So a fund-based model does appear more attractive. Communities can simply be paid for not cutting down trees (this one is relatively easy to explain), the government can tackle leakage issues through broad national policies and implementation programmes, and the total transaction cost should be significantly lower. Not surprisingly many governments like this option (e.g. Brazil’s Amazon fund) because it gives them much more control and freedom of action, and maybe even the possibility to make a nice profit which can boost their tax revenue. Plus for many of the politicians and senior officials responsible for these negotiations it will not have escaped their notice that a fund-based system would bequeath to them vast empires with large budgets, and plenty of opportunity for patronage. A realisation that leads us to the big BUT in all of this. That is donors have been pumping millions of dollars into forest conservation for quite some time now, with mixed results at best. Why, just because now this money is labelled as REDD, should we expect better results?
There are two counter-arguments to this. Firstly the sums of money that will be available under REDD are several orders of magnitude higher than institutional funding to date. However, though many times financial resources have acted as a significant constraint to forest conservation in developing countries, plenty of very well funded programmes have struggled to make a significant difference, which would seem to invalidate that argument. Secondly, and more cogently, if significant forest conservation gains are not made then the recipient government will soon stop receiving the money. This is a real paradigm shift that holds out the possibility of solving the sustainability problem. Since REDD is paying for results rather for process (as most aid projects have done in the past), governments will have a real incentive to get things right for once, assuming they can actually out-muscle their timber barons, and deliver a sensible, working energy policy.
The question then comes how do governments go about delivering the carbon savings in the face of the last mile problem? Politicians here frequently bemoan and berate civil servants for their laziness and inefficiency (not necessarily unreasonably, though whether the kettle is blacker than the pot is a moot point). Faced with such inflexible and unreactive bureaucracies developing country politicians are apt to reach for panic button which leads to sweeping and rash policy decisions made in a hurry and with little consultation, such as banning agricultural exports in the face of food shortages (rather than keeping markets open to encourage farmers to produce more). This is what has got many campaigners worried; will governments reverse the hard-won gains of the last twenty years in a flash and renationalise forests, disenfranchising local people en masse of their forest rights? For heavily forested developing countries will REDD be any more of a benefit to their citizens than oil has been for ordinary Nigerians? Hence the focus of many campaigners on “REDD+” or “REDD++” where the pluses stand for social protection and equity, and biodiversity conservation.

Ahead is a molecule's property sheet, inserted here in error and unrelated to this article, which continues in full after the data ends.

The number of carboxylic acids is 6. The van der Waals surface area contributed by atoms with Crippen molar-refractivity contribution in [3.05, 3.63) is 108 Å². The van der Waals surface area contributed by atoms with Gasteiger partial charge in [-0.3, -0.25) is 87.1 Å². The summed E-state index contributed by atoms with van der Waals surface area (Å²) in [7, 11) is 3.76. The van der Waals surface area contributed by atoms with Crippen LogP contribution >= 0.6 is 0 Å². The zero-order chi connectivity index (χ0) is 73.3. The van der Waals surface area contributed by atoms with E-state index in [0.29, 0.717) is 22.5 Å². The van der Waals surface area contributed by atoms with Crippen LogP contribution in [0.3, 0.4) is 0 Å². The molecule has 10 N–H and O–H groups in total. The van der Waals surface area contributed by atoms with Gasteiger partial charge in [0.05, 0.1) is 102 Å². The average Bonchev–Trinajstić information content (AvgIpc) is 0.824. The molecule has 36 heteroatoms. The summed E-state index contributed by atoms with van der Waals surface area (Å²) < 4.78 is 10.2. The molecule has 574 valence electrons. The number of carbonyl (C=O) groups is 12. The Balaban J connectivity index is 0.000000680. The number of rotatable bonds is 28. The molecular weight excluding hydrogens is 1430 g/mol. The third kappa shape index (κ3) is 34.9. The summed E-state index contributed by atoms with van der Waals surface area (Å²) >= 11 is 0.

For these reasons, whilst the optimist in me wishes the fund-based model could work, the pragmatist in me says a strong transaction-based architecture is almost certainly going to be required in most cases, and the pessimist in me thinks that we’ll probably end up with mostly fund-based approaches any way. One colleague of mine said he had heard talk of a hybrid approach, but didn’t really understand how it would work. If anyone does I would love to hear about it; please post details in the comments below. Meanwhile I will focus on my next beer transaction.